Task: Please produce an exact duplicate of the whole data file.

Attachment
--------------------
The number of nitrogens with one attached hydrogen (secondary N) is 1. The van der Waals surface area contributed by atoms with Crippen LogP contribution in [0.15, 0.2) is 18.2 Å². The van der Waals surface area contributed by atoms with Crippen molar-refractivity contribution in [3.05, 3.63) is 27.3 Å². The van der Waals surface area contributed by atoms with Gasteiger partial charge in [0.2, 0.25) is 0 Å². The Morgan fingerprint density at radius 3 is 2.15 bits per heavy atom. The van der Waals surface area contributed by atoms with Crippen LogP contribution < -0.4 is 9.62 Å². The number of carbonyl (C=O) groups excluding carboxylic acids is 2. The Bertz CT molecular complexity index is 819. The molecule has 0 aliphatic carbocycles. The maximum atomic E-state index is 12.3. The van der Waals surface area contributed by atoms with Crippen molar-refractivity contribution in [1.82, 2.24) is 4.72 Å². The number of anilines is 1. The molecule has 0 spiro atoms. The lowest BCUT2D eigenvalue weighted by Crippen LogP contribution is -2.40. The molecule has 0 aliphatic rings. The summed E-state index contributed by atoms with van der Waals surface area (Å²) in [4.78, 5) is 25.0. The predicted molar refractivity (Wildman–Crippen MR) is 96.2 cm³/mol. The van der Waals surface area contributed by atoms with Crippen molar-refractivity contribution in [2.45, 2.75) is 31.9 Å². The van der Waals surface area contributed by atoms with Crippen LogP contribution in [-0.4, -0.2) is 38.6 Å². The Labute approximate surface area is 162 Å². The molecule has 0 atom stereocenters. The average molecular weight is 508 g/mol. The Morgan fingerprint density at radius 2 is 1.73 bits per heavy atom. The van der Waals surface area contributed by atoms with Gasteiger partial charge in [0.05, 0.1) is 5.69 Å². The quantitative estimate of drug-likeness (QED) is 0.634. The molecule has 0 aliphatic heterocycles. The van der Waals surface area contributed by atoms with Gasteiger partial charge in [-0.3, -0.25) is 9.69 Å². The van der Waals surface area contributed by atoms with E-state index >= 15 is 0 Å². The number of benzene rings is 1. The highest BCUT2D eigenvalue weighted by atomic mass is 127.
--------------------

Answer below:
The number of nitrogens with one attached hydrogen (secondary N) is 1. The van der Waals surface area contributed by atoms with Crippen LogP contribution in [0.15, 0.2) is 18.2 Å². The van der Waals surface area contributed by atoms with Crippen molar-refractivity contribution in [3.05, 3.63) is 27.3 Å². The van der Waals surface area contributed by atoms with Gasteiger partial charge in [0.2, 0.25) is 0 Å². The Morgan fingerprint density at radius 3 is 2.15 bits per heavy atom. The van der Waals surface area contributed by atoms with Crippen LogP contribution < -0.4 is 9.62 Å². The number of carbonyl (C=O) groups excluding carboxylic acids is 2. The Bertz CT molecular complexity index is 819. The molecule has 0 aliphatic carbocycles. The maximum atomic E-state index is 12.3. The van der Waals surface area contributed by atoms with Crippen molar-refractivity contribution in [1.82, 2.24) is 4.72 Å². The number of anilines is 1. The molecule has 0 spiro atoms. The lowest BCUT2D eigenvalue weighted by Crippen LogP contribution is -2.40. The molecule has 0 aliphatic rings. The summed E-state index contributed by atoms with van der Waals surface area (Å²) in [4.78, 5) is 25.0. The predicted molar refractivity (Wildman–Crippen MR) is 96.2 cm³/mol. The van der Waals surface area contributed by atoms with Crippen molar-refractivity contribution in [2.45, 2.75) is 31.9 Å². The van der Waals surface area contributed by atoms with Crippen LogP contribution in [-0.4, -0.2) is 38.6 Å². The Labute approximate surface area is 162 Å². The molecule has 0 atom stereocenters. The average molecular weight is 508 g/mol. The Morgan fingerprint density at radius 2 is 1.73 bits per heavy atom. The van der Waals surface area contributed by atoms with Gasteiger partial charge in [0.05, 0.1) is 5.69 Å². The quantitative estimate of drug-likeness (QED) is 0.634. The molecule has 0 aliphatic heterocycles. The van der Waals surface area contributed by atoms with Gasteiger partial charge in [-0.3, -0.25) is 9.69 Å². The van der Waals surface area contributed by atoms with E-state index >= 15 is 0 Å². The number of benzene rings is 1. The highest BCUT2D eigenvalue weighted by atomic mass is 127.